Reviewed by John Bollenberg on


1. Vision
2. Never Good At Sayin´ Good-Bye
3. Underground Session
4. Old Dom Is Dead
5. To Take Him Away
6.Summer Is Yonder
7. Metakara
8. Fraulein Kommen Sie Schlaffen Mit Mir (to all who speak German: it's written exactly like that, no spelling mistakes...! )

Sandrose - Sandrose (1972)

Monday, January 9, 2006

Big Boy Pete - Homage To Catatonia - The Psychedelic Adventures Of Pete Miller (1966 - 1969)

Great collection of unreleased psych-pop weirdness by the guy who created the monsterous "Cold Turkey" on 'Chocolate Soup', supposedly recorded in the '60s... Great UK style psych gems... anyone familiar with the killer "Cold Turkey" will know what to expect....

Even in his home town San Francisco, few people are aware that the quietly spoken Englishman, Pete Miller, whose recording studio has serviced hundreds of bands since opening its doors in 1977, is in fact, Big Boy Pete. The enigmatic psychedelic legend from the sixties.
If you have never heard of Big Boy Pete, you may not be alone. But if you're an avid record collector, you will know that his 1968 45rpm disc "Cold Turkey" is now a prized collector's item. (It commanded a $400 reserve price at last year's Sothebys Rock and Roll auction in London). The Rock and Roll Hall of Fame Museum in Cleveland, U.S., includes this record in its list of Psychedelic Classics. Big Boy Pete's name is painted on the museum wall right next to the Beatles' name.
Pete's sixties recordings have been re-released in England for the past couple of years on the Tenth Planet label. They are now becoming available in the US courtesy of Gear Fab Records, Bacchus Archives (a subsidiary of Dionysus Records), and 3 Acre Floor Records.
But wait! There's yet another interesting facet of Pete's career. Probably not a single student of the Audio Institute of America
(and there have been thousands in over 100 countries around the world), realise that Big Boy Pete is the Founder and President of this State licensed educational school for recording engineers.
Pete engineered his first recording in 1959. He was in one of the bands from the original British invasion of the sixties. (Lead guitarist of The Jaywalkers, who toured extensively with the Beatles and Stones in those glorious years). He also had a solo recording contract with Columbia Records under yet another name - "Miller". The single "Baby I Got News for You" is another sought after collector's 45.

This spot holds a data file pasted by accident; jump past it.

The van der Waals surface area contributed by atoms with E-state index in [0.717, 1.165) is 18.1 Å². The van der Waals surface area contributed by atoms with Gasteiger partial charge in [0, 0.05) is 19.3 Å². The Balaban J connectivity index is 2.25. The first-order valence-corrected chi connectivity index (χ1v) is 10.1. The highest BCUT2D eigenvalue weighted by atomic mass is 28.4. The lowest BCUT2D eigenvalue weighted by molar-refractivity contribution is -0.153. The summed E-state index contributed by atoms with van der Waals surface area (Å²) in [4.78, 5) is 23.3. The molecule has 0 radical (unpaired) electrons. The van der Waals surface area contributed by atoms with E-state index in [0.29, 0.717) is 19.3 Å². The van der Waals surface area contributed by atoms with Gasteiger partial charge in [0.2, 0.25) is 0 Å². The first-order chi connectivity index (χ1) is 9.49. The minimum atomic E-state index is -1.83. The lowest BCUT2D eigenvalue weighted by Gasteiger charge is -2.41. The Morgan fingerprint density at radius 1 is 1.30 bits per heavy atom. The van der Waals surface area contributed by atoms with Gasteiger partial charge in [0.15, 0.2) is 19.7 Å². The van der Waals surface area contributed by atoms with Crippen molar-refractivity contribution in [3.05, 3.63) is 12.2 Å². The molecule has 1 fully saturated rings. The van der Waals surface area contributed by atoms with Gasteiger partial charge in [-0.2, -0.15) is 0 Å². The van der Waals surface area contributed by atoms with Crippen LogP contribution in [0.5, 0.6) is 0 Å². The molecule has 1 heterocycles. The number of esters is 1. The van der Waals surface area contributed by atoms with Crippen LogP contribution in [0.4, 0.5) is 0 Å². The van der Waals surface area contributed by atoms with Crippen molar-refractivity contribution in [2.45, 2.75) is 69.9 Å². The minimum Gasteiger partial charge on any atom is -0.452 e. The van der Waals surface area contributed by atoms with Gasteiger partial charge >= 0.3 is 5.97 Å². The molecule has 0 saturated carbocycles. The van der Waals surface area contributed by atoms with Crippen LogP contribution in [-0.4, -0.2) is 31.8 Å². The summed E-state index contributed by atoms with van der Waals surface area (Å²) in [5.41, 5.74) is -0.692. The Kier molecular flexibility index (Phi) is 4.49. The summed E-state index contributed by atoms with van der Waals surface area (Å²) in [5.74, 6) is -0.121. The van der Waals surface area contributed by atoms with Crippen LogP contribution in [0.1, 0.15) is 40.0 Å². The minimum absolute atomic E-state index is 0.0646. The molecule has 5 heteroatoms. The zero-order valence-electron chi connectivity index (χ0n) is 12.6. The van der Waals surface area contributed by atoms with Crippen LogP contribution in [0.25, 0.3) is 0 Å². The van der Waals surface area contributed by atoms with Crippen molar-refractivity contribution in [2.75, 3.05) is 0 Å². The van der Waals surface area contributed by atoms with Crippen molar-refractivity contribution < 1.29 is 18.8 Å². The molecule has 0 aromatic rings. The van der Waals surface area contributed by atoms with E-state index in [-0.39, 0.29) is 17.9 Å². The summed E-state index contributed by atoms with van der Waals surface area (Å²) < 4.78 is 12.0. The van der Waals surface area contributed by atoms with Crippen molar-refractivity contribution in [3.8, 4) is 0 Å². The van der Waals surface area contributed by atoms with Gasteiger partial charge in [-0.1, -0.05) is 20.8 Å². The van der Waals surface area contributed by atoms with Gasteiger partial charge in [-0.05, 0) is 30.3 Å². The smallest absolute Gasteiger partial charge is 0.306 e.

taken from


1. Sheer Lunacy (1966)
2. Crocogators (1966)
3. I Am Seldom 21 (1967)
4. Knit Me A Kiss (1966)
5. 1,500,000 Volts (1967)
6. Captain Of My Toy Ballon (1968)
7. John Celery (1969)
8. Paranoia (1968)
9. Chinaman (1966)
10.Music Created By Dust (1966)
11.A Dog Called Doug (1967)
12. The Procession (1969)
13. The Candleman (1967)

14. The Treacle Dance (1968)

Homage to Catatonia: The Psychedelic Adventures of Pete Miller

Sunday, January 8, 2006

Vinegar - Vinegar (1971)

One and only album by German underground band Vinegar originally released in 1971. Musically in style of early Pink Floyd, progressive but very psychedelic, long instrumental tracks but also with female vocalist reminding of Nico. One of the lost treasures from Germany and very sought after!

Recorded on January 9th, 1971 in Studio Rottenburg, Vinegar’s self-titled album was released on LP in a limited edition of 1,000 copies! I’ve read opinions from folks describing Vinegar’s sound as rather Floydian. While this is true, it should be noted that the group sounds much more like a cross between Amon Duul II and Pink Floyd. With that being said, one can easily hear the Floyd influence in the spacey organ, drum fills, slide guitar, and occasional celestial vocals. Likewise, the Amon Düül II influence can be heard in the violin, vocals, and the guitar riffs. Overall, the two styles are combined rather nicely into a sort of progressive-garage-space rock sound. Highlights from the album include ‘Der Kaiser Auf Der Erbse’, ‘Fleisch’, And ‘Sawmill’. ‘Der Kaiser Auf Der Erbse’ begins with a violin solo which reminds me of Edgar Hoffman from Embryo. From there the track switches gears and turns into a rock track with intentionally unintelligible vocals which could be described as Faust-like. Containing a Floydian organ and drum beat, ‘Fleisch’ slowly introduces distorted guitar and bass into the mix before a celestial vocal kicks in and the track begins to take shape in the classically themed “A Saucerful of Secrets” sort of way. Finally, ‘Sawmill’ showcases the bands mixture of Duul and Floyd influence. ‘Sawmill’ starts out as a psychedelic garage rocker with female vocals (reminiscent of Renate Knaup) before taking a spacey turn and sounding like Sysyphus off of Ummagumma. From here the track revives its garage sound before fading out into part 2 which is dominated by an Amon Duul approach. Overall, the album is a satisfying first effort which, sadly, was never followed up due to their break up in late 1971.
(Review taken from


1. Missi Solis
2. Sawmill Teil I
3. Sawmill Teil II
4. Der Kaiser Auf Der Erbse
5. Fleisch

Vinegar - Vinegar (1971)

Saturday, January 7, 2006

Gothic Horizon - The Jason Lodge Poetry Book (1970)

Beautiful debut album by UK band Gothic Horizon. The music exposed on this album is highly unique, transparent and fragile. Kinda like Left Banke meets Honeybus larded and sauced with UK folk. A real beautiful album. Originally released on Argo in 1970.